VOL: 97, ISSUE: 08, PAGE NO: 36
Mary Burden, RGN, MPH, is senior diabetes specialist nurse, Leicester General Hospital
Patients and nurses have somewhat different perspectives on blood glucose monitoring (BGM). Patients want the assurance of satisfactory blood glucose control, they want to be able to cope with other illnesses or new situations, to adjust and experiment with their treatment dose, and to investigate the effects on blood glucose of different aspects of their lifestyle, such as diet, physical activity or alcohol consumption.
Nurses, on the other hand, focus on estimates of blood glucose in order to adjust therapies if patients are too ill to do it themselves - such as when requiring intravenous insulin - as part of routine observations, but also as an educational tool to encourage patient self-management.
The main benefit of self-testing of blood glucose over urine testing is that patients sometimes prefer it and urine testing cannot inform people with diabetes that their blood glucose is low - only if it is high. All the same, there are several occasions when capillary BGM is contraindicated (Table 1).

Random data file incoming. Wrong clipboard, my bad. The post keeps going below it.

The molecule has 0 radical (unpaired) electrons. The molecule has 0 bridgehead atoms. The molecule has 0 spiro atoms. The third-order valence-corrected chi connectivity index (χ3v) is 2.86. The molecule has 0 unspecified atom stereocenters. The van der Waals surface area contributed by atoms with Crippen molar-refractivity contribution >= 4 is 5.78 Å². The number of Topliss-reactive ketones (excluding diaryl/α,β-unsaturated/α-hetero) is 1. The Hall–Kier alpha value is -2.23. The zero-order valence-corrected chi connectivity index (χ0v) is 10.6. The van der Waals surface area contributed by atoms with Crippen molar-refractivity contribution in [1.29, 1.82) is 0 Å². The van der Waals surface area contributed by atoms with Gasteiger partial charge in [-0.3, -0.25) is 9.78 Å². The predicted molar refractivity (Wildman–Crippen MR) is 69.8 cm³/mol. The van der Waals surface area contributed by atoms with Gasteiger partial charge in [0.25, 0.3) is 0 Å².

Urine or blood testing?
Many patients and nurses consider BGM to be more ‘accurate’ than urine testing but, in fact, they are measuring different things. Patient preference and utility for the individual should be the deciding factors.
How does urine testing work? On average, when blood glucose levels reach about 10mmol/L the glucose spills over into the urine and the amount can be measured. However, in some people the renal threshold is low and the glucose spills into the urine at lower levels - this happens particularly in children and pregnant women. In elderly people the renal threshold tends to be higher, so blood glucose levels can be quite high before glucose enters the urine. Negative sugars in the elderly may therefore be deceptive.